Just beyond Ironside, Belnap turns down a small dirt lane to the driveway of Karen Wolfe, a 76-year-old retiree who lives at the bottom of the hill that’s been in her family since 1925. Wolfe is one of a few ranchers who live alone and stay in the country through spring and summer to run cattle.

Belnap steps out of his rig for a few moments as Wolfe and her ginger-haired dog, Kainn, greet him warmly. For a few minutes they chat about local deer and coyote sightings.

“When you come in and talk to these guys, you just kind of plan on taking as long as they need,” said Belnap. “They don’t have very many visitors.”

There were two people he missed that day who usually would’ve been “a minimum of an hour, talking on the side of the road,” he said.

Belnap also helps run a search and rescue team through the local sheriff’s office, occasionally gathering local volunteers for the effort. 

He recalls the time he chased down Shawn Greenwood, a local man who escaped into the backcountry after the shooting death of his girlfriend.

Belnap knew the road Greenwood would have to traverse to escape to Vale.

“I said, ‘we’re gonna sit on this pass over here,’” Belnap recalled. “That’s the only way – it was wintertime, and the other roads were not plowed. That’s the only way he’ll be able to make it this way.”

Sure enough, Greenwood appeared along that spot. But as Belnap approached the top of the hill, he saw the pickup on fire. Greenwood had thrown his rifle into the truck, poked a hole in the truck’s gas tank and lighting it on fire in an attempt to destroy evidence.

“We took him into custody, but I couldn’t get the fire out,” said Belnap. “I jumped into the pickup and drove it down the hill [into a snowbank] with this big puddle of fire.”

Another time, late into the night, Belnap encountered a group of kids in the backcountry whose car had broken down. By the time he happened across them, the car battery had died too – but with no jumper cables, he and another deputy used fence wire laying on the side of the road instead.

“You know, jumper cables are housed in red and black plastic, so they don’t touch, because then they complete the circuit,” said Belnap. “We were both just holding each end [of the fence wire], keeping them away from each other. Typically, that’s probably not a really good way to do it but it was the middle of the night.”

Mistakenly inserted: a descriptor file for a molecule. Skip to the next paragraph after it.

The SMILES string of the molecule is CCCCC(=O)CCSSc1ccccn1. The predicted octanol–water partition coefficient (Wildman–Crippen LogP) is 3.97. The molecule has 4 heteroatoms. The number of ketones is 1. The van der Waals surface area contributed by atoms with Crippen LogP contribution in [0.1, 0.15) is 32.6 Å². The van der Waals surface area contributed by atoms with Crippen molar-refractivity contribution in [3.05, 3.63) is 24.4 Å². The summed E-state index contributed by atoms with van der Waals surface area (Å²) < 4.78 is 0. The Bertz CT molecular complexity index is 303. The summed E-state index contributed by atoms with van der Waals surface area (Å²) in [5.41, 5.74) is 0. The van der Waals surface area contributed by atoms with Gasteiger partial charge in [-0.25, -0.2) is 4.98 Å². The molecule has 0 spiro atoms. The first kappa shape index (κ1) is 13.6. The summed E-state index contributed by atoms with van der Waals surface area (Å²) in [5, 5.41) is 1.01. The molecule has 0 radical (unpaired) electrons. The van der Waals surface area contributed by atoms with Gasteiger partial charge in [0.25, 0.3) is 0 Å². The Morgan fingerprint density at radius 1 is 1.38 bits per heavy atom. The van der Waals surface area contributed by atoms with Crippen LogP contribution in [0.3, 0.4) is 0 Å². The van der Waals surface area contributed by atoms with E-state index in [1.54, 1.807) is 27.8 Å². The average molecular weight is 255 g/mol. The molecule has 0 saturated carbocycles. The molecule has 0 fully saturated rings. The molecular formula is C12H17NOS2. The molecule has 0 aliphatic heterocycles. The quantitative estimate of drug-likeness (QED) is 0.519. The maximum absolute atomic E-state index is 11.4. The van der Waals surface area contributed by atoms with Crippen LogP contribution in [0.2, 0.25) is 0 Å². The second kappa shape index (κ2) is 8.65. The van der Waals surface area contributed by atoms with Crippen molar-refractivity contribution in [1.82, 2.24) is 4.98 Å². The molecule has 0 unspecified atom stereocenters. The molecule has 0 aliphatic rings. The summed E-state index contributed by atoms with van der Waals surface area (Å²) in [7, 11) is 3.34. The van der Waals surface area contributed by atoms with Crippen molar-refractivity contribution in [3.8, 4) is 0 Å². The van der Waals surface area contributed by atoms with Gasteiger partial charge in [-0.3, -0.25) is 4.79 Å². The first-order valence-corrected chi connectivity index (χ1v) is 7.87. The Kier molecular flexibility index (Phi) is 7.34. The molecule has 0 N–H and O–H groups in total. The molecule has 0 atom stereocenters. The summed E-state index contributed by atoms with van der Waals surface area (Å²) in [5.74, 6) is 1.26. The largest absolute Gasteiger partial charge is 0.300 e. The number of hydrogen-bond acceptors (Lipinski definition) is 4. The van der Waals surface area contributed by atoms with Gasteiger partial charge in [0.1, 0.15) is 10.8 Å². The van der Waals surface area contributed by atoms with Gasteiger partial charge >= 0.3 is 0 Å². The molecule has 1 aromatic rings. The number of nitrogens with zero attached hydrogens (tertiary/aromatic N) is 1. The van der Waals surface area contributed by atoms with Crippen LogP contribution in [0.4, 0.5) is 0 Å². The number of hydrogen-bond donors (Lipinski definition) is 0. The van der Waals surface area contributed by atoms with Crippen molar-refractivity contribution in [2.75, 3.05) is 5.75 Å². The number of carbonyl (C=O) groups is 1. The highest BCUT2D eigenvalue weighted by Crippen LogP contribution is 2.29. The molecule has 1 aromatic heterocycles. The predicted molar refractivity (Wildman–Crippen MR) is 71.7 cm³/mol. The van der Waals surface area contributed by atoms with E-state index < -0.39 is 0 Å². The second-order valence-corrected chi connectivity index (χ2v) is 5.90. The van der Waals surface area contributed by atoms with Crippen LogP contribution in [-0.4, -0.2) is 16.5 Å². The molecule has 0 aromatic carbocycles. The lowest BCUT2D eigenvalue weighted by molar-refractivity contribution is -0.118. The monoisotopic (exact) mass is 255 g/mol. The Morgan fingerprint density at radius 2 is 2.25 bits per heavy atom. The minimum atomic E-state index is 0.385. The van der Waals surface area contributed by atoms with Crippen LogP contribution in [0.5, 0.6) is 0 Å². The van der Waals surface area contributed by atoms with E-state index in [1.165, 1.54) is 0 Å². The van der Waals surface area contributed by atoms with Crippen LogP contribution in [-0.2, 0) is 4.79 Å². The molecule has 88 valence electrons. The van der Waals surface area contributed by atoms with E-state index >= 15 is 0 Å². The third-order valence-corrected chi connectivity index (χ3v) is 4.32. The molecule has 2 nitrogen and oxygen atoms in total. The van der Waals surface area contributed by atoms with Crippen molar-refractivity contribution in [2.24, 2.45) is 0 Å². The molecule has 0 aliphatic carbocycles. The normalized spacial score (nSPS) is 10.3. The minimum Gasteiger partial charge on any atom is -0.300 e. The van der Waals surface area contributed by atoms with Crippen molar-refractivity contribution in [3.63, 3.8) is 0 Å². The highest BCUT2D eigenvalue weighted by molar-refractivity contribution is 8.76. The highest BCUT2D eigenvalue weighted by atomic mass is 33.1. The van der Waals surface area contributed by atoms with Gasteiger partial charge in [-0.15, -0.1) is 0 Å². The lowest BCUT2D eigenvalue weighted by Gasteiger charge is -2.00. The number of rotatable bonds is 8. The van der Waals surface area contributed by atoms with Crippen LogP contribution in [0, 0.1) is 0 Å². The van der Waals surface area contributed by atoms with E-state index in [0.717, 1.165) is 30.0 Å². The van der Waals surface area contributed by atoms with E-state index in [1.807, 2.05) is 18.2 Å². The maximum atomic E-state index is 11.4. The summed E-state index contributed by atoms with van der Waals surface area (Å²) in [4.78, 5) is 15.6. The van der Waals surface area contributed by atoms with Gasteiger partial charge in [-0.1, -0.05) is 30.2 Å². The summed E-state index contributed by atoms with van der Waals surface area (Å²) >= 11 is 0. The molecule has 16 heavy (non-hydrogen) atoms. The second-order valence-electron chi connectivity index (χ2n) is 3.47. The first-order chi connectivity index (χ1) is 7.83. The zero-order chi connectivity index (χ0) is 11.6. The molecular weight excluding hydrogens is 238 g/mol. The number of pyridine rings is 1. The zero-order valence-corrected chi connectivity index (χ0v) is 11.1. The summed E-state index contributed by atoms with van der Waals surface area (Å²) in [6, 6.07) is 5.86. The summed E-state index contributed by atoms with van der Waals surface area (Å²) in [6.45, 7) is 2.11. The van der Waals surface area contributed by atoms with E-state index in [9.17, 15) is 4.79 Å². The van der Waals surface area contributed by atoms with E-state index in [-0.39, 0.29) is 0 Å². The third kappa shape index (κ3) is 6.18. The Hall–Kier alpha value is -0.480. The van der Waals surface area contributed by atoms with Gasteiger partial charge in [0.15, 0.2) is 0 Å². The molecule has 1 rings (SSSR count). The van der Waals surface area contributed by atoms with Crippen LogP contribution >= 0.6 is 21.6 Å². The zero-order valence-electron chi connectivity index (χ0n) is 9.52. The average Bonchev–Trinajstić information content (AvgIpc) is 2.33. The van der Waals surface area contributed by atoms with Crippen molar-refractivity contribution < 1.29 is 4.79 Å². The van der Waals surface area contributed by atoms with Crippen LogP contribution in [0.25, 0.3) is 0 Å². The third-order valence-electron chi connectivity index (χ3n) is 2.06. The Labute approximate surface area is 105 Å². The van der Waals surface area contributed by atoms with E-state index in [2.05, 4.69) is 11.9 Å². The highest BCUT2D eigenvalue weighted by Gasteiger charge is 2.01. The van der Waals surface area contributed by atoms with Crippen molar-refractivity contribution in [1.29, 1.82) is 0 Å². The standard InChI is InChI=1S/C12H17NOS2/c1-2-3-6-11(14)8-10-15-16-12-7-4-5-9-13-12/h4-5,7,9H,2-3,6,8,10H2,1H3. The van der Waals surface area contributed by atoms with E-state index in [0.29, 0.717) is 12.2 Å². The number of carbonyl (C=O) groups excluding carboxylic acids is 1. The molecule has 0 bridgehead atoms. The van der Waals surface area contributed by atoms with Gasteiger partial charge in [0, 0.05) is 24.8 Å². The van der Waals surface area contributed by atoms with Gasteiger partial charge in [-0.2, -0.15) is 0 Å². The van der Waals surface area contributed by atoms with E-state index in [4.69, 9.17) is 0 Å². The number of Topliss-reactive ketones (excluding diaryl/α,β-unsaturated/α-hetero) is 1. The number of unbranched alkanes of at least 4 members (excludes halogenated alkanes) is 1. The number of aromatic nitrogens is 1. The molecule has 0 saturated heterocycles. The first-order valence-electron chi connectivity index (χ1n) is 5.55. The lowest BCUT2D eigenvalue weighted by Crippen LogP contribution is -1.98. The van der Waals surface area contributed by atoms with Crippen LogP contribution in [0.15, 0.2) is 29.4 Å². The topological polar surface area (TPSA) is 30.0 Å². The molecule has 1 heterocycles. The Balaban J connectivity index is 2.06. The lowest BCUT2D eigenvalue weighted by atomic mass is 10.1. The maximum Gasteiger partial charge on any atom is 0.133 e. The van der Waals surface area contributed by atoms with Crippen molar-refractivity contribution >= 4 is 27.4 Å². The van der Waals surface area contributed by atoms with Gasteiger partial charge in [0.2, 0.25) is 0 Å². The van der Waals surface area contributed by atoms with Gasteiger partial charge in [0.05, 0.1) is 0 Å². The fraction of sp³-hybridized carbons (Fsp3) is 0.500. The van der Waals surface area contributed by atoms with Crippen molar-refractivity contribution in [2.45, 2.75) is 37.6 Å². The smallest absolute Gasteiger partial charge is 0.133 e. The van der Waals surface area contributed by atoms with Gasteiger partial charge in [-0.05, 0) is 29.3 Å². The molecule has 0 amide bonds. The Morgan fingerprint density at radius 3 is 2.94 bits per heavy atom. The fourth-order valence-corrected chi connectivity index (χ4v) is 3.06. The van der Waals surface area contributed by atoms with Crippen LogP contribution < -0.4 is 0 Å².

Eventually they succeeded in getting the car started and sent the kids on their way. 

“I remember the one kid, he’s like, ‘I’m not a car guy,’” said Belnap. 

“Little bit of advice – it pays to be a little bit of a car guy,” he joked.

But sometimes the route is quiet for hours. Belnap winds through burned juniper trees, their skeletons dotting the dry landscape, and through endless sagebrush and blue sky, the radio station fizzles out of reach of radio towers. He clicks it off.

Sometimes his thoughts wander – to a task he needs to do when he gets off work, responsibilities on the family farm, or an email he has to send.

 “But sometimes I’m just thinking of nothing,” Belnap said. “It’s just nice to stop everything, and listen to the chukars chirp.”

Malheur County Deputy Brian Belnap, born and raised in Vale, is the first backcountry patrol deputy covering lands in the Vale District of the Bureau of Land Management. (The Enterprise/CYNTHIA LIU)

EXCELLENCE IN JOURNALISM – Available for $7.50 a month. Subscribe to the digital service of the Enterprise and get the very best in local journalism. We report with care, attention to accuracy, and an unwavering devotion to fairness. Get the kind of news you’ve been looking for – day in and day out from the Enterprise.